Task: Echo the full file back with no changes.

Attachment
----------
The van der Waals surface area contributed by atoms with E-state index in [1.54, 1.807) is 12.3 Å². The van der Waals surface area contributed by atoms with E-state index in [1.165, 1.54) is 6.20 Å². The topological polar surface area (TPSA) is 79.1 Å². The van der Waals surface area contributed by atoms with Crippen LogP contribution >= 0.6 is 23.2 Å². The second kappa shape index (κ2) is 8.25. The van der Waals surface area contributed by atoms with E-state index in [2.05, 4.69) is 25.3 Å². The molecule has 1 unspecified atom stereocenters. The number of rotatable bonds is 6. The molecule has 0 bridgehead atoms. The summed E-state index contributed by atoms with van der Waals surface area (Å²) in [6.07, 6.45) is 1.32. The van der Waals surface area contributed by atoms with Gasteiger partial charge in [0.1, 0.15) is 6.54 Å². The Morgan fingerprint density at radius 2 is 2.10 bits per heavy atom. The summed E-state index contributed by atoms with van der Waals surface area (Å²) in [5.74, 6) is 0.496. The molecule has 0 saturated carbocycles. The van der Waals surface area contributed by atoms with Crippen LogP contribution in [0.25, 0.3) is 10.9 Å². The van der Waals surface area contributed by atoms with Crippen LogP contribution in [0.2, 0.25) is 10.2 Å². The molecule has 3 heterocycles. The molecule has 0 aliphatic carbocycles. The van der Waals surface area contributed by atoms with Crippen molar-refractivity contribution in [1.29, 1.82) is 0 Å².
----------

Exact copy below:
The van der Waals surface area contributed by atoms with E-state index in [1.54, 1.807) is 12.3 Å². The van der Waals surface area contributed by atoms with E-state index in [1.165, 1.54) is 6.20 Å². The topological polar surface area (TPSA) is 79.1 Å². The van der Waals surface area contributed by atoms with Crippen LogP contribution >= 0.6 is 23.2 Å². The second kappa shape index (κ2) is 8.25. The van der Waals surface area contributed by atoms with E-state index in [2.05, 4.69) is 25.3 Å². The molecule has 1 unspecified atom stereocenters. The number of rotatable bonds is 6. The molecule has 0 bridgehead atoms. The summed E-state index contributed by atoms with van der Waals surface area (Å²) in [6.07, 6.45) is 1.32. The van der Waals surface area contributed by atoms with Gasteiger partial charge in [0.1, 0.15) is 6.54 Å². The Morgan fingerprint density at radius 2 is 2.10 bits per heavy atom. The summed E-state index contributed by atoms with van der Waals surface area (Å²) in [5.74, 6) is 0.496. The molecule has 0 saturated carbocycles. The van der Waals surface area contributed by atoms with Crippen LogP contribution in [0.25, 0.3) is 10.9 Å². The van der Waals surface area contributed by atoms with Crippen LogP contribution in [0.2, 0.25) is 10.2 Å². The molecule has 3 heterocycles. The molecule has 0 aliphatic carbocycles. The van der Waals surface area contributed by atoms with Crippen molar-refractivity contribution in [1.29, 1.82) is 0 Å².